The after-the-fact questioning of Cooke’s accounting of fish removed from the net pen structure is the most egregious – but not only – example of the report’s inaccuracy.

“The same people that supervised and approved the counting of the fish created this new analysis, based on back-of-the-envelope math involving the capacity of a tender vessel and the ridiculous notion that the recovered fish weighed 7 pounds apiece,” Richardson said. “As the photographs in the report itself show, many of the fish were severely damaged by the time they were recovered and would have been far lighter.”

Another example of the report’s inaccuracy is the blanket assumptions about the condition of the nets.

“We acknowledge that the site fell behind in net hygiene prior to the mooring failures in July. However, Cooke provided the investigators extensive documentation of the washing performed at Site 2 after the July incident,” Richardson explained. “Although the report is correct that mussels were present in the bottom of the nets, the investigative panel lacked the expertise to make that judgment about the relationship between fouling and drag and did not rely upon alternate expertise when forming the conclusions reflected in the report.”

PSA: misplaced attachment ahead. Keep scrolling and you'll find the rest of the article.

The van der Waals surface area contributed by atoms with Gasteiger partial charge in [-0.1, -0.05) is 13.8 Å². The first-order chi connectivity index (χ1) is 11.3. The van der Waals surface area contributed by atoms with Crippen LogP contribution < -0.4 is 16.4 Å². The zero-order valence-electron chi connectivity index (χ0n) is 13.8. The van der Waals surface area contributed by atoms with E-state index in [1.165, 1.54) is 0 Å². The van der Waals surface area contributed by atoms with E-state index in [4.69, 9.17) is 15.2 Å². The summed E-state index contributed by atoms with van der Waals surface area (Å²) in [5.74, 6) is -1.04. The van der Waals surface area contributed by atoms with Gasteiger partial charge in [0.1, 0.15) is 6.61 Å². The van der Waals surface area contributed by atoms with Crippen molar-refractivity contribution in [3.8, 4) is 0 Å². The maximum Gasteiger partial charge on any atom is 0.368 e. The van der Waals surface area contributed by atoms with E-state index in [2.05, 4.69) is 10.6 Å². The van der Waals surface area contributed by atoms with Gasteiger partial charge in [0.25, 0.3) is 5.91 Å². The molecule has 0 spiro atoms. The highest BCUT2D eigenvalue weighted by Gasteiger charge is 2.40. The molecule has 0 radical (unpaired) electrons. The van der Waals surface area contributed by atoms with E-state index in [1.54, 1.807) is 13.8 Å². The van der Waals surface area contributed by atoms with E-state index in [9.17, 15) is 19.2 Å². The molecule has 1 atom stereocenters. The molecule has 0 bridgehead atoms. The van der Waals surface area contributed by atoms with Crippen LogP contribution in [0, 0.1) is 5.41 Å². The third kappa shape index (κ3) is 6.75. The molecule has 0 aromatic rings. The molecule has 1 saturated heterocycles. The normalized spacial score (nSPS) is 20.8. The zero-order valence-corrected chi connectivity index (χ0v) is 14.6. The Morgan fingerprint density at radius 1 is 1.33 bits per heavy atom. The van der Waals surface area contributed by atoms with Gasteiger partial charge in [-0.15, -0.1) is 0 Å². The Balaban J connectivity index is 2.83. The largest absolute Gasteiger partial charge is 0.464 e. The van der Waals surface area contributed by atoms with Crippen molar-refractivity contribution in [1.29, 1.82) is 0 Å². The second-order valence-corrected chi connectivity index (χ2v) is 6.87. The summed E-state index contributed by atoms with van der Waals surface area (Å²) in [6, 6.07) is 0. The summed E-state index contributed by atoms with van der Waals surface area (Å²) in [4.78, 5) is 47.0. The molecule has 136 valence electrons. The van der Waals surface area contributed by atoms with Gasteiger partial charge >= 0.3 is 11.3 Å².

Cooke endeavoured to cooperate with the investigation from its inception but was excluded from meaningful participation after only a few weeks. While Cooke was excluded, two Native American tribes which have repeatedly called for the ban of Cooke’s operations were given full access to the process and allowed to provide comments and observations during the deliberations.

“Excluding Cooke but including net-pen opponents stacks the deck against Cooke,” said Richardson. “Tribes, lawmakers, Cooke, the public – we all deserve to know the truth, and this report should be driven by a full and accurate understanding of the facts. Unfortunately, this document is neither accurate nor objective.”

Cooke responded to the draft report on Monday morning with a thirteen-page letter highlighting its glaring inaccuracies. Slightly more than three hours later, Commissioner of Public Lands Hilary Franz called today’s news conference, demonstrating that the agencies never intended to evaluate or respond to Cooke’s legitimate concerns.

More Tips For Catching ‘Prison-break Atlantics’

BY RORY O’CONNOR

If you’re heading out after the prison-break Atlantics, here’s how I had success (there could be better ways).